The Most Difficult Things Writers Have to Explain to Non-Writers, Part 2


One big difference between people who write and people who don’t is that people who write get what it means to be a writer … and people who don’t write … don’t.

While we’d love to say writing is all fun all the time, the reality is, it isn’t. Which can be frustrating when there are friends and family always going on and on about how easy we have it, getting to write for a living (or trying to).

Our first post on this topic covered a few literary phenomenons most people don’t understand, like characters taking over stories. This post talks more about writing as a process, which is also something nearly impossible to understand if you don’t basically write to live.

Difficult Thing #4: Writing is hard

“You’re a writer! Wow! You have, like, the easiest job ever!”


Enlighten me. Where in the world did this one come from?

Introduce me to a writer who can look me straight in the eye and tell me they have an easy job. It doesn’t matter if you’re a novelist or a journalist or a PR intern or whatever your official title is. Writing is hard. There are days words just do not come together to form coherent sentences. But most of the time, you have to write anyway, because there are deadlines and people counting on you and expecting you to get your work done. Always.

Sure, maybe some days words come easily and you can write ten 500-word articles in an eight-hour work day. But you’re not just a writer. You’re a reader, a re-reader, a proofreader, an editor, people tell you to rewrite, and re-rewrite, because a first draft is never perfect, and sometimes, a final product has to come pretty darn close.

It’s not that writers don’t love what they do. But to them, writing is work. If you want to be a writer because you think it will be easy, you should probably start looking into different professions.

Difficult Thing #5: Writing is not always fun

“You’re a writer? I’ve always wished I was a writer, it sounds like so much fun!”

Sure … writing can be fun. Sometimes. But it’s a huge misconception that being a writer is the most fun job you could have. For one thing, writing is hard (see above). Just because you might be able to sit down and write a story that makes you laugh and is entertaining to write doesn’t mean it’s entertaining to edit, revise, rewrite, etcetera.

And writers don’t just get to write fiction all the time. It depends on individual disciplines, but there’s always professional writing involved, too. Proposals, query letters, emails, marketing materials, articles, blog posts, all the technical stuff that allows writing to even be considered a profession at all.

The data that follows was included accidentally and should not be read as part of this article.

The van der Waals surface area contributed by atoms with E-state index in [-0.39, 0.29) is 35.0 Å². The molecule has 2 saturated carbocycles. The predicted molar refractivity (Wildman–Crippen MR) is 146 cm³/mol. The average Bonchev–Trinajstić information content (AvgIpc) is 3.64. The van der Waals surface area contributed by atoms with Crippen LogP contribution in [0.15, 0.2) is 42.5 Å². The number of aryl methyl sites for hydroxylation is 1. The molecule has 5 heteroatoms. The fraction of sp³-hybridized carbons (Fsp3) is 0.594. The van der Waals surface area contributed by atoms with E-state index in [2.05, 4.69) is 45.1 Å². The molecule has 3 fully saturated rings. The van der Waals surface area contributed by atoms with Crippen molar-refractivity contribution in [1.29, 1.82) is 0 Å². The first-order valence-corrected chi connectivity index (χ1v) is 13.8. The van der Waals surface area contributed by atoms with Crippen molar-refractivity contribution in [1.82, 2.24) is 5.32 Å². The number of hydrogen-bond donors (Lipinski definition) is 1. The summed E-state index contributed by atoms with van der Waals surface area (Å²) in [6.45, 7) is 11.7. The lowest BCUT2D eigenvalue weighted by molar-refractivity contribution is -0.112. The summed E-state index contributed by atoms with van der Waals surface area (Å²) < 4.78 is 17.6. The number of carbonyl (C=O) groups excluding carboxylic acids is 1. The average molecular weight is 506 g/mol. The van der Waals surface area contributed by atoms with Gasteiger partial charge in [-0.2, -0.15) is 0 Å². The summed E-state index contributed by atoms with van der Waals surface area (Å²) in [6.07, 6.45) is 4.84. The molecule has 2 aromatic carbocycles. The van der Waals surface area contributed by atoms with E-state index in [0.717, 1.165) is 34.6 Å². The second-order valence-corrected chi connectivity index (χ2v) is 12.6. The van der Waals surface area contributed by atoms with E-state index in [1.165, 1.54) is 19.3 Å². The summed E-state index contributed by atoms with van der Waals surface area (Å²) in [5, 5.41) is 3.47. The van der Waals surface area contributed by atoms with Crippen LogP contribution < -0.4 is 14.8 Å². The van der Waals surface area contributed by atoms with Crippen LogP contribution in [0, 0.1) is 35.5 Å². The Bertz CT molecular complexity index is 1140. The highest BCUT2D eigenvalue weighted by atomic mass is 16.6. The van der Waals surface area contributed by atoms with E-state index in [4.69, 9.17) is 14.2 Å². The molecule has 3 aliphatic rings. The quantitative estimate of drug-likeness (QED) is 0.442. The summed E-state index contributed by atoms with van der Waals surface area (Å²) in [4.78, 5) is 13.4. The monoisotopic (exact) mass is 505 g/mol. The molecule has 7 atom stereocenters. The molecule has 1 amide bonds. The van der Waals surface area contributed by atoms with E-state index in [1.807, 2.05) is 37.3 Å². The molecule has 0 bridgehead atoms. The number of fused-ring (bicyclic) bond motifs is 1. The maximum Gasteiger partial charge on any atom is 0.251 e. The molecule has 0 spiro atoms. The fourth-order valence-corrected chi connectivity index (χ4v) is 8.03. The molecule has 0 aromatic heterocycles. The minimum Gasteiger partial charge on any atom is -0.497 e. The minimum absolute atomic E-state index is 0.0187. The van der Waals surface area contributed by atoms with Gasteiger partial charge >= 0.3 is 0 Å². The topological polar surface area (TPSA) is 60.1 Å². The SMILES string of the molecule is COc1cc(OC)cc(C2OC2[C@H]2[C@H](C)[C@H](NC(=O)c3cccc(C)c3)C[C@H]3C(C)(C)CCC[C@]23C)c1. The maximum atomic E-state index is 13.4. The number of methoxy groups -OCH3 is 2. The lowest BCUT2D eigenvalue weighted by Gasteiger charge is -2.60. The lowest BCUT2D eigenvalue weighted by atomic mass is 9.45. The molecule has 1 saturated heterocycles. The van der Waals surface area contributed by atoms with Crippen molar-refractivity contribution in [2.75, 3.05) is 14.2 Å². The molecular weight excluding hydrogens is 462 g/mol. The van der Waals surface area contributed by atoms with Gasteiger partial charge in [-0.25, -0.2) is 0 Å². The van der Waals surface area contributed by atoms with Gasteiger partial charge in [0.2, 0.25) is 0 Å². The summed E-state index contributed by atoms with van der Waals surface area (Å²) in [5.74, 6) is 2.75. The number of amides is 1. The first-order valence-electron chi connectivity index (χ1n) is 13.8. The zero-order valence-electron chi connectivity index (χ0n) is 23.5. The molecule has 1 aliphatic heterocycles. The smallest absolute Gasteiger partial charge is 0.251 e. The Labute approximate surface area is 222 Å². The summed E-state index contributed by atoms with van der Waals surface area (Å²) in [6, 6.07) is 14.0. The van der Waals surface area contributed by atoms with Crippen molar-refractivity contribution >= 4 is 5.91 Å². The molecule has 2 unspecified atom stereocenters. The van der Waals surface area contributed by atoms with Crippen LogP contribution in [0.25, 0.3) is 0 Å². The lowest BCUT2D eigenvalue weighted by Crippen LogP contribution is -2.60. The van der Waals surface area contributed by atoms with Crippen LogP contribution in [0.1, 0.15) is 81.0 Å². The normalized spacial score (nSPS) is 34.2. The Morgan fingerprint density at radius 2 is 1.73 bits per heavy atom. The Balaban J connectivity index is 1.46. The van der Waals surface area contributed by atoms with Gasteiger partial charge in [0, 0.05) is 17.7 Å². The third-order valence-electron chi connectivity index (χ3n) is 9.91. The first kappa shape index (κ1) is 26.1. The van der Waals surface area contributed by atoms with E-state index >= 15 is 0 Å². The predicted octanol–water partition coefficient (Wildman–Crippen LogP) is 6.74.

Because many writers literally write to live (it’s their job), they write all day, and then end up sometimes writing even more, on their own, just for fun. That’s not easy on the brain after awhile.

Difficult Thing #6: Writing is literally as important as eating food regularly

How many times have people asked you, when they find out you’re a writer, “Do you write a lot [frequently]?” Probably, well, a lot (frequently).

For non-writers, the idea of writing daily is basically a foreign concept. It’s different when you’re so used to writing every day it becomes almost an involuntary activity.

To the dedicated, disciplined, experienced writer, writing isn’t just something that happens during free time, like playing video games or chatting with friends on social media. In one form or another, writing, like eating food, is a daily necessity. Without it, everything else seems to fall to pieces. Whether it’s a few minutes of journaling, writing an email or working on a blog post, article or story, words need to be written at some point throughout the day.

So if you’re not a writer, and you usually roll your eyes when your friend says she’ll meet you in five minutes – she has to finish writing – give her 10 minutes instead. She’ll be much more pleasant to hang around when she’s done and has it crossed off her to-do list.

Writing is a process. The difficulties that come along with it, while rewarding when it’s all said and done, are often hard to navigate through. Send this post to your non-writing friends. Remind them that you’re a hard worker just like anyone else. Progress isn’t always instantaneously detectable. You’re a writer, not a magician.

Give your writing friends a pat on the back. And some chocolate. And a hug. They need it.

Image courtesy of Novelty Revisions.